OK, that's 6,864 QHP selections in 17 days, or 404 per day so far.
Minnesota only accounted for 0.5% of total QHP selections for 2015; extrapolated nationally at the same ratio, this would suggest around 1.37 million QHPs nationally through yesterday...which is a little lower than I'm currently estimating, but in the right ballpark.
The federal exchange, HealthCare.gov, opened for business Sunday and will serve 38 states that rely on the marketplace. California’s state-run exchange is launching a 38-stop bus tour to get the word out about signing up and re-enrolling for coverage. Minnesota’s exchange had a couple hundred people sign up in the first hour after opening in the morning with no signs of any technology problems.
“We’re not expecting a whole lot of enrollment because it’s a 60 degree day on a Sunday, but so far so good,” said Shane Delaney, a spokesman for MNsure. The state exchange has hundreds of brokers and navigators geared up to assist consumers.
OK, that's a bare minimum of 200 QHP selections as of 10am (I'm guessing) on Nov. 1st in Minnesota. Duly noted.
MNsure, the Minnesota ACA exchange (which isn't included in the HC.gov analysis above, of course), just posted their own independent analysis of their 2016 rate offerings, and while the picture is pretty ugly for current enrollees who don't shop around, it's actually pretty damned good for those who do so:
Rep. Rusche asked what our target enrollment is for this cycle and what barriers we see in making those targets. Mr. Kelly said the team is focused on the 80% goal of 92,000 as our enrollment target.Premium increases are a potential barrier. Net premium is a relatively small increase for most consumers, and each consumer will experience something different depending Page 5 of 14 on their plan, their location, their carrier, etc. We feel that while the premiums are increasing the relatively small net premium increase will mitigate this barrier to a large degree.
When I asked for clarification, they informed me that:
We currently have 86,659 effectuated enrollments with Your Health Idaho, as of September 15. The 92,000 would also refer to effectuated enrollments.
When I crunched the numbers for Minnesota's requested rate hikes, the results were pretty scary-looking; based on partial data, I estimated that the weighted average was something like a 37% overall requested increase:
Note that there were several crucial missing numbers: I didn't know the actual market share for several companies (I made a rough guess based on an estimate of the total missing enrollments), nor did I know what the requested increases were for Medica or PreferredOne, other than thinking that both were under 10%.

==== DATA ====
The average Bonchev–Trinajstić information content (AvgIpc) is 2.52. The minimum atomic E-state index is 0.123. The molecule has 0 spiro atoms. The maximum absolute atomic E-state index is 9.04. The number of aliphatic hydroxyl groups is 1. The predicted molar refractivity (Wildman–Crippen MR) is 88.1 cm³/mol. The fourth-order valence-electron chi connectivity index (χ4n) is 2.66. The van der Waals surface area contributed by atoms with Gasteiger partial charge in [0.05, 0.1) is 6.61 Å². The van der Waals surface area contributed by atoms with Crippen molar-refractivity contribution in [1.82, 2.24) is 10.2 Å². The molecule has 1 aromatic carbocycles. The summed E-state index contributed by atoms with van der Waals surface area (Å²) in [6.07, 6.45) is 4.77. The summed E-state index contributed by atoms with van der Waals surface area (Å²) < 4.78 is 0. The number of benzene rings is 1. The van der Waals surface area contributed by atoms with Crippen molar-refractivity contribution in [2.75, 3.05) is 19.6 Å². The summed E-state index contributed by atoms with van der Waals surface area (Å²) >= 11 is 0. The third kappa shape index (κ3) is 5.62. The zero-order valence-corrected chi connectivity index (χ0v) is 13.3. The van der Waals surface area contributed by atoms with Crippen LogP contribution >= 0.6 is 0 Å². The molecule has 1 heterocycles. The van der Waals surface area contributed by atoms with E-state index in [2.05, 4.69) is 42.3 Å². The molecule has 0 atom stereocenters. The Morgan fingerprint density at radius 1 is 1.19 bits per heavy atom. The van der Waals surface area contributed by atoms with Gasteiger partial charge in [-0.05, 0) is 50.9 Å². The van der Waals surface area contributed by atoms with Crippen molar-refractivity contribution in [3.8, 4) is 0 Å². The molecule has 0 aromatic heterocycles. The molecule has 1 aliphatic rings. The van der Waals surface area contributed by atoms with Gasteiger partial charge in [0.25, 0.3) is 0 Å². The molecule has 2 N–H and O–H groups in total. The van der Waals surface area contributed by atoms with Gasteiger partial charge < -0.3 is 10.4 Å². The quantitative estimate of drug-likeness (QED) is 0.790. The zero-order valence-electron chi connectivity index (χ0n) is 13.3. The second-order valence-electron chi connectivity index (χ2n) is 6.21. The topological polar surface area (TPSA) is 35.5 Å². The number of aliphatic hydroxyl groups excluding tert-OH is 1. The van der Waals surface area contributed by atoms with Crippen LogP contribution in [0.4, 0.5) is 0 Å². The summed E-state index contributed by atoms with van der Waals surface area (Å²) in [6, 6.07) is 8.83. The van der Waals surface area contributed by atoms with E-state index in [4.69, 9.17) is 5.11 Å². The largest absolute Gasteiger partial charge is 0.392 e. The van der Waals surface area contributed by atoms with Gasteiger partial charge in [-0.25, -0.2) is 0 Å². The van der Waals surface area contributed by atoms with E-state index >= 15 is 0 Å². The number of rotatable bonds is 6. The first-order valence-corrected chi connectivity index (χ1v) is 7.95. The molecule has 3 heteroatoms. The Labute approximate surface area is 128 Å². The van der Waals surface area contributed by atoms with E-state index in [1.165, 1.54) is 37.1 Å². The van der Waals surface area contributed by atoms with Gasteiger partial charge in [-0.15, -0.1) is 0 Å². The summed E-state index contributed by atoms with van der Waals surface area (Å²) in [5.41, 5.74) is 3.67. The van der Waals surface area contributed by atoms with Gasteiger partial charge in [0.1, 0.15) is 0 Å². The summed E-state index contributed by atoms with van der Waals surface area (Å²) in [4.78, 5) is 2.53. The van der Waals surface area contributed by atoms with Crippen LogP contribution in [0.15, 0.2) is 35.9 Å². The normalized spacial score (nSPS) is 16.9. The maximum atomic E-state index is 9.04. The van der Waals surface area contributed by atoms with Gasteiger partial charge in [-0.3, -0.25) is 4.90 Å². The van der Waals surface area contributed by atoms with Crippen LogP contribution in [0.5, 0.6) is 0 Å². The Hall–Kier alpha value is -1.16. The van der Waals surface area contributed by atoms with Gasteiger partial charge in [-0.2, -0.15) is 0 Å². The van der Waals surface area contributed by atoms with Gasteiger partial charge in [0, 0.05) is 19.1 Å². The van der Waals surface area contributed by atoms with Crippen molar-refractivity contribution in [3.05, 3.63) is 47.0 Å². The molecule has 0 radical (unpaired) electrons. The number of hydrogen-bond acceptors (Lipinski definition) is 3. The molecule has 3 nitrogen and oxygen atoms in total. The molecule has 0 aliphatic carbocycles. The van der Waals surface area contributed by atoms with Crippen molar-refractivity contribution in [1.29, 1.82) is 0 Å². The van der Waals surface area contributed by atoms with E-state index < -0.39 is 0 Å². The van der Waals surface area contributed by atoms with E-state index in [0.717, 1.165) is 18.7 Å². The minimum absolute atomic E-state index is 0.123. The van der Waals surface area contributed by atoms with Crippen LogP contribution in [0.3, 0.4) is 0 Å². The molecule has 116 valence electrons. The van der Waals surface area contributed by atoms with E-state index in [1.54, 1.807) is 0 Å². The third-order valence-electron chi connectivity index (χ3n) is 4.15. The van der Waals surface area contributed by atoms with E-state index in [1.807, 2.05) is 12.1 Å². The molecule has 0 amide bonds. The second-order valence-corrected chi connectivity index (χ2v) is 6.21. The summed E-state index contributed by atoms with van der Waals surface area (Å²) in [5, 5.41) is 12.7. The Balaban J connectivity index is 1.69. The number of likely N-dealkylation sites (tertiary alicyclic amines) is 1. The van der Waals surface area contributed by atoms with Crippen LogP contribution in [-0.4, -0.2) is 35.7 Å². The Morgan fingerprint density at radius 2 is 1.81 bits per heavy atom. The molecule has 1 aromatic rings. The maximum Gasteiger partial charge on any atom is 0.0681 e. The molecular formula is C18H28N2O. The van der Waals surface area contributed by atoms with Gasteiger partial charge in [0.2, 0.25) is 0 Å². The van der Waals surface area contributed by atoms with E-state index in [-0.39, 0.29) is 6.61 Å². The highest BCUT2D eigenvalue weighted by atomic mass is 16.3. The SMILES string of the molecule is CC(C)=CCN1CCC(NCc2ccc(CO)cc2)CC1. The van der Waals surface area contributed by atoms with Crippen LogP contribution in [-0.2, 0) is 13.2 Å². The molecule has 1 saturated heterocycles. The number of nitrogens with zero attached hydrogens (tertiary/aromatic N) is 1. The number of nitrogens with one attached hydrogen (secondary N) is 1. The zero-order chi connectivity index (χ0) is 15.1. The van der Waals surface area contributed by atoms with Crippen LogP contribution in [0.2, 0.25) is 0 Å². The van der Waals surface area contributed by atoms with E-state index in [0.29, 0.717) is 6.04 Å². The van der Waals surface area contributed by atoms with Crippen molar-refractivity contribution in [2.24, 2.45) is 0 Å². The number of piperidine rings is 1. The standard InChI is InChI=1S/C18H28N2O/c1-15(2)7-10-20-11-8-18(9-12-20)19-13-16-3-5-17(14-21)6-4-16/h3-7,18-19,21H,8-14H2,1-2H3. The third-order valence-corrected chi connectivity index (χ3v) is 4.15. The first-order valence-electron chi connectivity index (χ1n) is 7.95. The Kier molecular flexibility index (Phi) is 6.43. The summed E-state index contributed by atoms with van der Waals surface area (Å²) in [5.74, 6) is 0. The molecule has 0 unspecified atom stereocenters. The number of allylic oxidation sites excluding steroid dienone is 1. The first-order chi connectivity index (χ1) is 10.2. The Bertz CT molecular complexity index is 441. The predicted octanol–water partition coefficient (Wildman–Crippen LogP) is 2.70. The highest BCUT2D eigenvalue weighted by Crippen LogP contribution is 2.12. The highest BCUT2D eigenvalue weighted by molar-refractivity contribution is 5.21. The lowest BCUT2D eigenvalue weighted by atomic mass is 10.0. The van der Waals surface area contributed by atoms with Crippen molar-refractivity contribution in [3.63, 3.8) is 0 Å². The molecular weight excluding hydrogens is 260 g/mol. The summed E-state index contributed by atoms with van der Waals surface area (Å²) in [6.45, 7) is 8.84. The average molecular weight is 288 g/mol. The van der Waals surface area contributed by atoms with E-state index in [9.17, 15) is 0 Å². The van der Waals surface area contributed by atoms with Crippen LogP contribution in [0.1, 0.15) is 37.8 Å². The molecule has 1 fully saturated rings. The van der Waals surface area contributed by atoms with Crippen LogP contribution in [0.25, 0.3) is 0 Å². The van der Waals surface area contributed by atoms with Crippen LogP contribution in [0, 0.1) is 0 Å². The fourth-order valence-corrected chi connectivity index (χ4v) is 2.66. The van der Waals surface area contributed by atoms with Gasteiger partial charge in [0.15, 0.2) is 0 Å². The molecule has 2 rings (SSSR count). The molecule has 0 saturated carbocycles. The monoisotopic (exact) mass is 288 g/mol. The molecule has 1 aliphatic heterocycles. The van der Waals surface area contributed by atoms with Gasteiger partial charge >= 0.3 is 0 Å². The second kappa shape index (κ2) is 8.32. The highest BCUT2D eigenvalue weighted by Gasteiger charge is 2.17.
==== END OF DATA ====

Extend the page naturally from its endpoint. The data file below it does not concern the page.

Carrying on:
A team of actuaries at the Minnesota Department of Commerce are currently scrutinizing the proposed rates that have been filed for 2016, and final rates will be announced on October 1. But for now, four MNsure’s individual market carriers have proposed the following rate changes for coverage effective January 1, 2016 (market share is as of the end of the 2015 open enrollment period):
Hmmm...this is a bit surprising. The last report out of MNsure stated that they had added 1,405 QHP selections in the 15 days from 2/21 - 3/08, or 94 per day. I assumed that as today's tax filing deadline approached, this rate would increase as procrastinators scrambled to get their taxes filed under the wire. Instead, however, this is their latest report:
61,874 - 61,109 = Just 765 people enrolling over the 36 days since the prior report, or just 21 people per day. ACA exchange enrollments have actually slowed down substantially over the past month compared to the prior 2 weeks (which were after open enrollment ended). If this slowdown is representative of the whole country, then instead of several hundred thousand #ACATaxTime enrollees, we might be looking at fewer than 100K. However, this isn't nearly enough to draw any conclusions from yet.
The impending King v. Burwell Supreme Court decision will cast an even larger shadow over the ACA over the next 2 months (the decision is expected to be announced in June), as exchanges in 6 of the 14 states running their own (State-Based Marketplaces, or SBMs) are at risk of either being abandoned, dissolved or otherwise moved over to the federally-run Healthcare.Gov exchange:
The federal government is threatening to take over Hawaii's health insurance exchange within months and has restricted grant money to support operations of the Hawaii Health Connector.
Jeff Kissel, the Connector's executive director, told lawmakers at a briefing Thursday that if the exchange created by the Affordable Care Act does not get state funding soon, the federal government will abolish Hawaii's marketplace and run it directly.